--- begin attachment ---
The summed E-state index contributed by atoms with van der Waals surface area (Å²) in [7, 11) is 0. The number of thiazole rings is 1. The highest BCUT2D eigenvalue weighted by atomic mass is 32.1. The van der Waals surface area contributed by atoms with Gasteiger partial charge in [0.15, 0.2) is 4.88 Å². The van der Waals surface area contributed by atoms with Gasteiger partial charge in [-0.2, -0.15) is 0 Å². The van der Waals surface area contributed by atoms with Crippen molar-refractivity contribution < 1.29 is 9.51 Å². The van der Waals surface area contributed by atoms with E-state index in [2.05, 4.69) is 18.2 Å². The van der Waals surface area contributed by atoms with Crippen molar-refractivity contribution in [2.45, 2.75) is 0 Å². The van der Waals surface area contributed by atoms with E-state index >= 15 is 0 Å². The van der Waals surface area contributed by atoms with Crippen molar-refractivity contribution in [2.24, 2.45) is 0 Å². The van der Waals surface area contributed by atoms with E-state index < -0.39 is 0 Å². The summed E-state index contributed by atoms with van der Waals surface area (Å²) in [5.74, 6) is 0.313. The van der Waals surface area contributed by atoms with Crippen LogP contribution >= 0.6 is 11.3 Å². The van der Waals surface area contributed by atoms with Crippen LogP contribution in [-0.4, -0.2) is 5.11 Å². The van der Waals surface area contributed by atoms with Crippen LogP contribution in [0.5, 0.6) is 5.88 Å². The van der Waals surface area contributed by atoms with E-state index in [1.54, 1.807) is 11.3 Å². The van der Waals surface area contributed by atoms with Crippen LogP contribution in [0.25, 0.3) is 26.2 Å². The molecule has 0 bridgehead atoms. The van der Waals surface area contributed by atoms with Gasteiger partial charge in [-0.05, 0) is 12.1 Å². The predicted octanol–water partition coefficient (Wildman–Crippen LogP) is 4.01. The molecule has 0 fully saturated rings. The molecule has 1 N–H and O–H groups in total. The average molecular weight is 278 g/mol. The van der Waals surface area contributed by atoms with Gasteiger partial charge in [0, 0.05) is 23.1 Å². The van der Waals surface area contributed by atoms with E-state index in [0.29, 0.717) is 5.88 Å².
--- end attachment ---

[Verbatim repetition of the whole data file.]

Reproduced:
The summed E-state index contributed by atoms with van der Waals surface area (Å²) in [7, 11) is 0. The number of thiazole rings is 1. The highest BCUT2D eigenvalue weighted by atomic mass is 32.1. The van der Waals surface area contributed by atoms with Gasteiger partial charge in [0.15, 0.2) is 4.88 Å². The van der Waals surface area contributed by atoms with Gasteiger partial charge in [-0.2, -0.15) is 0 Å². The van der Waals surface area contributed by atoms with Crippen molar-refractivity contribution < 1.29 is 9.51 Å². The van der Waals surface area contributed by atoms with E-state index in [2.05, 4.69) is 18.2 Å². The van der Waals surface area contributed by atoms with Crippen molar-refractivity contribution in [2.45, 2.75) is 0 Å². The van der Waals surface area contributed by atoms with E-state index >= 15 is 0 Å². The van der Waals surface area contributed by atoms with Crippen molar-refractivity contribution in [2.24, 2.45) is 0 Å². The van der Waals surface area contributed by atoms with E-state index < -0.39 is 0 Å². The summed E-state index contributed by atoms with van der Waals surface area (Å²) in [5.74, 6) is 0.313. The van der Waals surface area contributed by atoms with Crippen LogP contribution >= 0.6 is 11.3 Å². The van der Waals surface area contributed by atoms with Crippen LogP contribution in [-0.4, -0.2) is 5.11 Å². The van der Waals surface area contributed by atoms with Crippen LogP contribution in [0.5, 0.6) is 5.88 Å². The van der Waals surface area contributed by atoms with E-state index in [1.54, 1.807) is 11.3 Å². The van der Waals surface area contributed by atoms with Crippen LogP contribution in [0.25, 0.3) is 26.2 Å². The molecule has 0 bridgehead atoms. The van der Waals surface area contributed by atoms with Gasteiger partial charge in [-0.05, 0) is 12.1 Å². The predicted octanol–water partition coefficient (Wildman–Crippen LogP) is 4.01. The molecule has 0 fully saturated rings. The molecule has 1 N–H and O–H groups in total. The average molecular weight is 278 g/mol. The van der Waals surface area contributed by atoms with Gasteiger partial charge in [0, 0.05) is 23.1 Å². The van der Waals surface area contributed by atoms with E-state index in [0.29, 0.717) is 5.88 Å².